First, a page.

Is restorative justice a compass without a needle?
September 14th, 2011 by Howard Zehr
The field of restorative justice has been characterized by on-going discussions about how to define the term. Some have argued that we should avoid definitions because of the rigidity they bring. Others have claimed that ambiguity and uncertainty have led to confusion and bad practice.
Many have advised that we drop the term “justice” entirely. In a school context, for example, the “justice” word is often replaced by terms such as “practices” or “disciplines.” Catherine Bargen, in her earlier guest blog, questions the wisdom of that, and her concerns are affirmed and expanded upon in an important new contribution by Dorothy Vaandering. (“A faithful compass: rethinking the term restorative justice to find clarity.” Contemporary Justice Review, Vol 14, No. 3, Sept 2011, 307-328).
Vaandering’s research and experiences are in the realm of education, but she speaks to the field as a whole, warning that although it has offered a compass, the compass has been lacking a needle.
Overall, she worries that ambiguity about the meaning of the term has led to the field being discredited and also encouraged bad practice. The fact that practice has moved ahead of theory from the beginning has been another source of confusion. In addition, when the term “justice” is used, an over-emphasis on criminal justice models and applications has led to an undue focus on rights and fairness that has pulled the field off-course.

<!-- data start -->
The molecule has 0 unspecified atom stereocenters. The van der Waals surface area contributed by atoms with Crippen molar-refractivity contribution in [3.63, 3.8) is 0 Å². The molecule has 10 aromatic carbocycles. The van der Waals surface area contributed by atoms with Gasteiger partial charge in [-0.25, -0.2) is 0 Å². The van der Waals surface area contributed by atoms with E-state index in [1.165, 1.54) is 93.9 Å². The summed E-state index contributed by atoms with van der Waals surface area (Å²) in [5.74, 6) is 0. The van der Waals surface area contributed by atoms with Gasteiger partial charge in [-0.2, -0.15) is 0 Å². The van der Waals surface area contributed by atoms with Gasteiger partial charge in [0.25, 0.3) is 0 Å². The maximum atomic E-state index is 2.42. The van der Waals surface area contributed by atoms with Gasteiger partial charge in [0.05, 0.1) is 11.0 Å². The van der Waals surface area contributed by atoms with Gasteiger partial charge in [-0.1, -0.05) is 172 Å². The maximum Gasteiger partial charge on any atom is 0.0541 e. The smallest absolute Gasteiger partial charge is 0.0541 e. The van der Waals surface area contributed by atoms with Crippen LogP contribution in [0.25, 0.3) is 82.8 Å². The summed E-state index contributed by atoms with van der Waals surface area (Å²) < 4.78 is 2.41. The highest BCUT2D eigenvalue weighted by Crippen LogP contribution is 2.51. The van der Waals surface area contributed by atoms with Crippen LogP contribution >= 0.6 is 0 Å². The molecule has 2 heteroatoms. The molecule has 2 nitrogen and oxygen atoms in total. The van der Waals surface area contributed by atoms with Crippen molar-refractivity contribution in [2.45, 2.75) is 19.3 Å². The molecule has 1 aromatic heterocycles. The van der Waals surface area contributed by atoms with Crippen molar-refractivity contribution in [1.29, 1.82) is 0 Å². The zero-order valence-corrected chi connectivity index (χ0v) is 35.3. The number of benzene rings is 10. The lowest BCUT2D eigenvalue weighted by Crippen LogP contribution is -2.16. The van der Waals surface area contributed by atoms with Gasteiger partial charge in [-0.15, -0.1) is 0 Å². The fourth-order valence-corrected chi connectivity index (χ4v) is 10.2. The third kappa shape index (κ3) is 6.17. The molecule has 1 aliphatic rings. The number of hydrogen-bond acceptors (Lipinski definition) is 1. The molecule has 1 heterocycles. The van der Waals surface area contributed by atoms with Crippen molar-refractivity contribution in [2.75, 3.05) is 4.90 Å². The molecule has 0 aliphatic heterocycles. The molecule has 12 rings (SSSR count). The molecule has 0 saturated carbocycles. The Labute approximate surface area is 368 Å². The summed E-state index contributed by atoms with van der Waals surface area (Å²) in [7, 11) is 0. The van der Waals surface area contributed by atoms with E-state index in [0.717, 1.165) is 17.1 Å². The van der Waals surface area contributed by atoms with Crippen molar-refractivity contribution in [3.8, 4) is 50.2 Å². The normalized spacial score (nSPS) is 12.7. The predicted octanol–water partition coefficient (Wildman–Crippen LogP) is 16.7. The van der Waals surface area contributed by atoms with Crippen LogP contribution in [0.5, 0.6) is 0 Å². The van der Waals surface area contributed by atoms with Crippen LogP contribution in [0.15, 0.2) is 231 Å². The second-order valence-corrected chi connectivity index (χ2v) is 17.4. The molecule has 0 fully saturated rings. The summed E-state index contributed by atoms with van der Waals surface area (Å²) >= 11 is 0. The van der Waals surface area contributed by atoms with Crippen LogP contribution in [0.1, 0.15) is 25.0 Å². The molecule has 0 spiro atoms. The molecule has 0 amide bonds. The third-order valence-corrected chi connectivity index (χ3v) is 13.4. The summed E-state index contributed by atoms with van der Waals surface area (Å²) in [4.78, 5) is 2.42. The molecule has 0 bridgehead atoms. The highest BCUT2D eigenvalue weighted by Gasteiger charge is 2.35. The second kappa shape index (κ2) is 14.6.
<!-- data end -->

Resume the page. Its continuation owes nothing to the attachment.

This is especially true in the educational context, where the word “justice” is often foreign and strengthens the tendency to see restorative approaches as add-ons to disciplinary processes that are basically judicial. Also, a restorative “discipline” focus limits application to behavioral management, yet educators’ overall mandate is educational, not behavioral.
Vaandering helpfully revisits Gavrielides’ 5 fault lines, arguing that the lack of a clear understanding of both “justice” and “restorative” contributes to these misunderstandings and divisions.
1. RJ as new paradigm or RJ as pragmatic, parallel approach
2. RJ as process vs RJ as outcome
3. RJ as mediation (only immediate stakeholders) or RJ as conferencing (involving a larger definition of stateholders)
4. RJ as coercive vs RJ as voluntary
5. RJ principles as flexible or RJ principles as inflexible.
The core of her exploration, Vaandering notes, are these questions: What is justice? What is being restored? How can the term justice be used within various fields without eliciting connotations of crime (including its objectifying tendencies)?
The justice component of restorative justice must not be lost, Vaandering argues, and a clear understanding of the meaning of “justice” will not only clarify the “restorative” part but will help address these fault lines.
What is really at stake, she concludes, is what it means to be human. The compass is missing a needle. That can be provided by a broader understanding of justice, one that explicitly acknowledges our humanity and what that implies.
In the next I entry I will summarize her proposal.
(Theo Gavrielides’ helpful study is available as a free pdf from this site.)